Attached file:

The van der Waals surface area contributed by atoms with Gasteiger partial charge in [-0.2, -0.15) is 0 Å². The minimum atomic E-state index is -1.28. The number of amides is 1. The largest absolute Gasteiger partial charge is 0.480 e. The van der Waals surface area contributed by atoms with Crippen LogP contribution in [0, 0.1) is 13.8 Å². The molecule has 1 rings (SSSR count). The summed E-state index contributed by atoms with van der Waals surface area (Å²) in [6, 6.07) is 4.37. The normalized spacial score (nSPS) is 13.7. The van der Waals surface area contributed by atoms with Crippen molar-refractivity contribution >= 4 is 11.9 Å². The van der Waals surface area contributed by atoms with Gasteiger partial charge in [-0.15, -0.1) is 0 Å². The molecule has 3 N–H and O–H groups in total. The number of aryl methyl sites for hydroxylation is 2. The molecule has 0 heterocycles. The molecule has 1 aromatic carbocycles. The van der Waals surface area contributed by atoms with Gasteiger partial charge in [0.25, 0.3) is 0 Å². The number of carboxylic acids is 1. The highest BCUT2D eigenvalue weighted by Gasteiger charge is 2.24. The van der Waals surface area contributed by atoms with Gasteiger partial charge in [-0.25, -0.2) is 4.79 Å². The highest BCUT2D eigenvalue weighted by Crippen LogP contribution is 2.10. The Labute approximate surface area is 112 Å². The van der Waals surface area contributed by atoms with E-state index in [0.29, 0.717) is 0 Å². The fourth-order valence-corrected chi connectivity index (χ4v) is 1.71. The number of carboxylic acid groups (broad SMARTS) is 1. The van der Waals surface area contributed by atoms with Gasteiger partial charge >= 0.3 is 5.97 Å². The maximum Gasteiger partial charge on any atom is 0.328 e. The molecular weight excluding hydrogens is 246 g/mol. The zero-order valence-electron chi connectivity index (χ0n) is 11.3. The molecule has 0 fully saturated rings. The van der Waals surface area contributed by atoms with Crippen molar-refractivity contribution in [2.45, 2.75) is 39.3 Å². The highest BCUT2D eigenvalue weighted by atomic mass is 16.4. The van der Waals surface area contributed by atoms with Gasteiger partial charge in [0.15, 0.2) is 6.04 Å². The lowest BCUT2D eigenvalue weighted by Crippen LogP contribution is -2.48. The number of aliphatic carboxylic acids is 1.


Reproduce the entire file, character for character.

The van der Waals surface area contributed by atoms with Gasteiger partial charge in [-0.2, -0.15) is 0 Å². The minimum atomic E-state index is -1.28. The number of amides is 1. The largest absolute Gasteiger partial charge is 0.480 e. The van der Waals surface area contributed by atoms with Crippen LogP contribution in [0, 0.1) is 13.8 Å². The molecule has 1 rings (SSSR count). The summed E-state index contributed by atoms with van der Waals surface area (Å²) in [6, 6.07) is 4.37. The normalized spacial score (nSPS) is 13.7. The van der Waals surface area contributed by atoms with Crippen molar-refractivity contribution >= 4 is 11.9 Å². The van der Waals surface area contributed by atoms with Gasteiger partial charge in [-0.15, -0.1) is 0 Å². The molecule has 3 N–H and O–H groups in total. The number of aryl methyl sites for hydroxylation is 2. The molecule has 0 heterocycles. The molecule has 1 aromatic carbocycles. The van der Waals surface area contributed by atoms with Gasteiger partial charge in [0.25, 0.3) is 0 Å². The number of carboxylic acids is 1. The highest BCUT2D eigenvalue weighted by Gasteiger charge is 2.24. The van der Waals surface area contributed by atoms with Gasteiger partial charge in [-0.25, -0.2) is 4.79 Å². The highest BCUT2D eigenvalue weighted by Crippen LogP contribution is 2.10. The Labute approximate surface area is 112 Å². The van der Waals surface area contributed by atoms with E-state index in [0.29, 0.717) is 0 Å². The fourth-order valence-corrected chi connectivity index (χ4v) is 1.71. The number of carboxylic acid groups (broad SMARTS) is 1. The van der Waals surface area contributed by atoms with Gasteiger partial charge >= 0.3 is 5.97 Å². The maximum Gasteiger partial charge on any atom is 0.328 e. The molecular weight excluding hydrogens is 246 g/mol. The zero-order valence-electron chi connectivity index (χ0n) is 11.3. The molecule has 0 fully saturated rings. The van der Waals surface area contributed by atoms with Crippen molar-refractivity contribution in [2.45, 2.75) is 39.3 Å². The highest BCUT2D eigenvalue weighted by atomic mass is 16.4. The van der Waals surface area contributed by atoms with Gasteiger partial charge in [0.15, 0.2) is 6.04 Å². The lowest BCUT2D eigenvalue weighted by Crippen LogP contribution is -2.48. The number of aliphatic carboxylic acids is 1.